I enjoy reading fiction based on classical mythology, and one bonus of such books is that they often give me new mythological figures or stories to further research. In this case, the first Aru Shah book introduced me to Chitragupta, the god of writing and judgment. The book spells the name “Chitrigupta,” but “Chitragupta” is more common online. The name roughly means “hidden secrets.” His origin story has it that Dharma Raja, the ruler of the dead, who is often associated with Yama, was often making mistakes in terms of which beings he sent for reward or punishment. With so many souls involved, he complained to Brahma that he couldn’t possibly keep track. So Brahma meditated for 11,000 years (during which time Dharma Raja undoubtedly made many more mistakes, unless time works differently for Brahma, which I think it sometimes does), and when he opened his eyes afterwards, a god had sprung from his body. That he was the product of Brahma’s body and not just his mind is a significant aspect of the tale, as it makes him different from most of Brahma’s offspring. He came into being with both pen and sword, so he presumably never had to decide which was mightier, although my cursory research didn’t reveal any stories of his actually using the sword. Chitragupta has supernatural record-keeping powers, recording all of the deeds of everyone in the universe in what are known as the Akashic Records.
They’re much like Glinda’s Great Book of Records, but much more detailed. He’s also regarded as the inventor of writing, and as such can be associated with such gods from other cultures as Hermes, Thoth, and Nabu. And, since his records are used to determine how well each individual fulfilled their dharma, he’s a god of justice as well.
He has two wives, the first being Nandini Aravati, daughter of Shraddhadeva Manu, the king who survived the Great Flood; and the other Shobhvati, daughter of the god of death. His children with both wives are the progenitors of the Chitraguptavashni Kayasthas, a caste of scribes.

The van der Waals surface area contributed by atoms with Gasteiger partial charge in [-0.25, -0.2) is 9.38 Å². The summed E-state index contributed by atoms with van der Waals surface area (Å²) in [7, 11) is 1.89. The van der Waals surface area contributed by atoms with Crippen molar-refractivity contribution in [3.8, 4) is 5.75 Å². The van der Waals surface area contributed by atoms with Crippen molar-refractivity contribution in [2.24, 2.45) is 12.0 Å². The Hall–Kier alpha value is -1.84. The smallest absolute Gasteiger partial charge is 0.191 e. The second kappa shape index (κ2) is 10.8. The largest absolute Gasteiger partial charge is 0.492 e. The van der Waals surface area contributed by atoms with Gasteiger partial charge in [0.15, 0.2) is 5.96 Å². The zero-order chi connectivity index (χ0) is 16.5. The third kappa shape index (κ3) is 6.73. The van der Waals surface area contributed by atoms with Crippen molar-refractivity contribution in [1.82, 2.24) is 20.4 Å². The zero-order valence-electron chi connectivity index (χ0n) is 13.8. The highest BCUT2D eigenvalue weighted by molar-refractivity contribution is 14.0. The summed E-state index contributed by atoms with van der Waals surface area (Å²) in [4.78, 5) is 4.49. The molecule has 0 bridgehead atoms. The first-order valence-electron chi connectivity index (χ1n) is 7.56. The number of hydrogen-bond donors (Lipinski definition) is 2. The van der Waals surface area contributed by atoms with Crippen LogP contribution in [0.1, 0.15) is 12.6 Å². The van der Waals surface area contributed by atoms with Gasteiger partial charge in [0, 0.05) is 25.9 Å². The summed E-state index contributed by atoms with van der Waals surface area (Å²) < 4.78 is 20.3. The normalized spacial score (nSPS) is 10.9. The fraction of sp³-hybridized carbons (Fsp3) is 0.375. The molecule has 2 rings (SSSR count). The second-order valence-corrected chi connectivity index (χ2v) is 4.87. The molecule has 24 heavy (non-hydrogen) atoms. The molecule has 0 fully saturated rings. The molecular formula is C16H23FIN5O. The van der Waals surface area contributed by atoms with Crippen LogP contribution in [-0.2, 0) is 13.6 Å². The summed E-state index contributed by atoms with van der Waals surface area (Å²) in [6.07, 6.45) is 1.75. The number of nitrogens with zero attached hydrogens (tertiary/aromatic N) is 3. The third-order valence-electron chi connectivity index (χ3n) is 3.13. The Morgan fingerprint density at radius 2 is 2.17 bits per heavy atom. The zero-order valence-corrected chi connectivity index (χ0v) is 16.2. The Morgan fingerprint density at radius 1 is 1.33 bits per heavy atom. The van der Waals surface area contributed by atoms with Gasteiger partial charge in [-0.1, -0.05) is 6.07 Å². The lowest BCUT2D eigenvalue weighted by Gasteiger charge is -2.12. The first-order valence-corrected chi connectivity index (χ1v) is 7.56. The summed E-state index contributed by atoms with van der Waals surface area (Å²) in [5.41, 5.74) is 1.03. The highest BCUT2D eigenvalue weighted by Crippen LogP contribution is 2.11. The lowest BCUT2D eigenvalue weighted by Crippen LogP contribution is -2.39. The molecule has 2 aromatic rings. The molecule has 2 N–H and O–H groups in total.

Kayastha is another name for Chitragupta, deriving from the Sanskrit kaya, or body, signifying his origin from Brahma’s body.
The Chitragupta Puja, celebrated the day after Diwali and regarded as the god’s birthday, is a festival that involves the ritual purging of bad deeds. There’s a story about a tyrannical king named Saudas who was allowed into Heaven simply for performing the rituals, despite doing a lot of terrible things and no notable good ones. That’s the power of bureaucracy, I suppose. I’m not sure whether everyone is allowed to exploit this loophole, as it seems to render the records meaningless. Maybe Chitragupta was just feeling generous because he received worship from someone who wasn’t himself a scribe. But then, it’s a pretty common thread for religions to offer a simple (but still not possible for everybody) way of getting out of actual punishment for their deeds. I don’t know; I believe in forgiveness, but I think you should have to earn it, not just perform some ritual that isn’t directly related what you did in the first place. But hey, gods are fickle. In Aru Shah and the End of Time, Roshani Chokshki gives him a rather corny sense of humor, and makes him generally friendly and helpful in addition to his meticulousness.
My next post, if all goes as planned, will probably be on Cars 2, which I watched last night. I didn’t really want to do two movie review posts in a row, which I guess shows I can sometimes be just as obsessive-compulsive as a god of scribes.